Photo: AFP

READ MORE: Tensions hit football as Barça played behind closed doors

Barcelona's La Liga match against Las Palmas will be played behind closed doors on Sunday after the Spanish league refused to postpone the match.

“FC Barcelona condemns the events which have taken place in many parts of Catalonia today in order to prevent its citizens exercising their democratic right to free expression,” Barcelona said in a statement.   

“Given the exceptional nature of these events, the board of directors has decided that the first-team game against Las Palmas will be played behind closed doors, following the Professional Football League's refusal to postpone the game.”

Earlier, Las Palmas announced they will wear a Spanish flag on their shirts as a show of support for a united Spain.

“We have decided to embroider on our shirt a small Spanish flag and today's date, October 1, to quietly demonstrate our hope in the future of this country, and in the good will of those who live in it, in search of the best understanding,”  Las Palmas said in a statement.

16:20 Officials say the number of those injured in police clashes has risen 

15: 42 Jeremy Corbyn criticises Spain

The leader of the Labour party in the UK has waded in.

13:12 Back at the demo in Plaza Catalunya 

Some are carrying the Spanish flag from the Franco-era. Marching to the beat of drums, the group chant “Puigdemont to the firing squad”. +

 

13:04 More shocking footage from a polling station

The Local has been sent more video of police brutality at a polling station in Barcelona this morning. The images show officers throwing voters down the stairs, dragging them along the groung by their hair and kicking them in the ribs. 

12:54 Not everyone wants independence

A demonstration by those wanting unity with Spain is taking place in Plaza Catalunya in Barcelona as well as in Madrid's Plaza Mayor.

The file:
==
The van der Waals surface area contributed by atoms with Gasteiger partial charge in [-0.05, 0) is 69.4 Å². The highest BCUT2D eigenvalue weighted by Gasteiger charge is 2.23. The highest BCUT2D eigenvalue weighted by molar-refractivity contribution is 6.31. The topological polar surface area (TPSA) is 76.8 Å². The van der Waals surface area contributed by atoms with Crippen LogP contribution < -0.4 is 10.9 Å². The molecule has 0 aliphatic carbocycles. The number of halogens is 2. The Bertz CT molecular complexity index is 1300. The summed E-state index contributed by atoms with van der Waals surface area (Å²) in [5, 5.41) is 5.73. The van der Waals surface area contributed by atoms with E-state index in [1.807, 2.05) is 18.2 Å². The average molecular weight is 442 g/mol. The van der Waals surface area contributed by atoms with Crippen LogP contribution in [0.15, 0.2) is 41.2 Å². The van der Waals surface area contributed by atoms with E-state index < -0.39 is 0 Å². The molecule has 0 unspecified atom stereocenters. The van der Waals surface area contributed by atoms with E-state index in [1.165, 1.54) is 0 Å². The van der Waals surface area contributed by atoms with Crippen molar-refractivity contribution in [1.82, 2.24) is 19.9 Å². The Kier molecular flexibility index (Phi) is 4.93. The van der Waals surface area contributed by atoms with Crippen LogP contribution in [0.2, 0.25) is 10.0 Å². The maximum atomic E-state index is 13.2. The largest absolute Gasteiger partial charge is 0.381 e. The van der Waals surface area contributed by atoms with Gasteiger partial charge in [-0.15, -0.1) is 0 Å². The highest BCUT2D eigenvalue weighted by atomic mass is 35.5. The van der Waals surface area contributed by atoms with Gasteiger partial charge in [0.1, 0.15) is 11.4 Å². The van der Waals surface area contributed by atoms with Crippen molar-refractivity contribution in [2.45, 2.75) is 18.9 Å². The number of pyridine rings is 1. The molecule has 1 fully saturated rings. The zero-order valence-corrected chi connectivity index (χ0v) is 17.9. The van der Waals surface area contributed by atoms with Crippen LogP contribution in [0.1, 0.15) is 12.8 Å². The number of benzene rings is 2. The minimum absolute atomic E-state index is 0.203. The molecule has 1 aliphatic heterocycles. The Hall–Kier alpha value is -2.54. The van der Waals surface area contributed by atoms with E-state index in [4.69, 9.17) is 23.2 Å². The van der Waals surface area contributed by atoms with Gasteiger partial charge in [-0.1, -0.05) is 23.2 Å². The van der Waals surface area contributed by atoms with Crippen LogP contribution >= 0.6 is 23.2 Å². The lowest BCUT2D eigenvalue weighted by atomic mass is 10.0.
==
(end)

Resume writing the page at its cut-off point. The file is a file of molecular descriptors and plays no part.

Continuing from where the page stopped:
12:36 Patiently waiting to vote

Our reporters in Barcelona, Daisy Bata and Dan Setien have filmed the long queues of people patiently waiting in the rainy streets, to cast their votes.

 

12:28 Meanwhile in Madrid…

Dozens gathered in the Plaza Mayor in the capital to demonstrate against the independence referendum with the slogan “Catalonia is Spain”.

Over the last few days the Spanish flag has become more apparent with many people choosing to display it on the balconies in protest at events in Catalonia.

12:21 Powerful footage of baton-wielding riot police charging people waiting to vote in Girona

12:02 Nicola Sturgeon 'disturbed' by images from Catalonia

The Scottish leader has spoken out to condemn the scenes of police brutality as Catalans try and vote.

The First Minister of Scotland has previously expressed solidarity with the Catalan cause and desire to hold a Scottish-style referendum on independence.

READ MORE: Scottish leader raises concern over Catalonia crisis

11:57 At least 38 people have been injured in police clashes 

Catalan authorities confirm that so far 38 people have been treated for injuries resulting from police action at polling stations

11:53 Puidemont blasts “unjustified violence”

Catalan leader Carles Puigdemont lashed out Sunday at the “unjustified violence” used by Spain's national police in dispersing people in Barcelona who wanted to vote in an independence referendum banned by Madrid.

“The unjustified use of violence, which is both irrational and irresponsible, by the Spanish state will not stop the will of the Catalan people,” he told reporters, referring to the police's use of “batons, rubber
bullets and indiscriminate force” against people demonstrating “peacefully”.

11:40 People are voting peacefully where they can

Photo: Daisy Bata

Alex and Marta just voted at the Escola de Concepcio at Carrer Bruc in Barcelona.

“We came an hour ago here and they made space for us to enter. There was a feeling of euphoria inside and people clapping when you cast a vote. We saw images of the policy brutality on the internet, but we weren't afraid or angered because it was expected”

11:00 Police brutality

Dozens of people waiting outside the Ramon Llull school in Barcelona were forced to take cover after hearing shots fired by officers from the National Police.

In a video taken by Daisy Bata for The Local Spain rounds of shots can be clearly be heard.

Riot police appear to be firing rounds of rubber bullets to disperse crowds. This from Daisy Bata, our reported on the ground in Barcelona pic.twitter.com/ysBDyUG9gN

— The Local Spain (@TheLocalSpain) October 1, 2017

The incident was not isolated, with reports that police were forcing their way into schools across the region.

At the Escuela Cervantes on Sant Pere Més Baix in Barcelona, crowds had begun forming outside the building since 5am.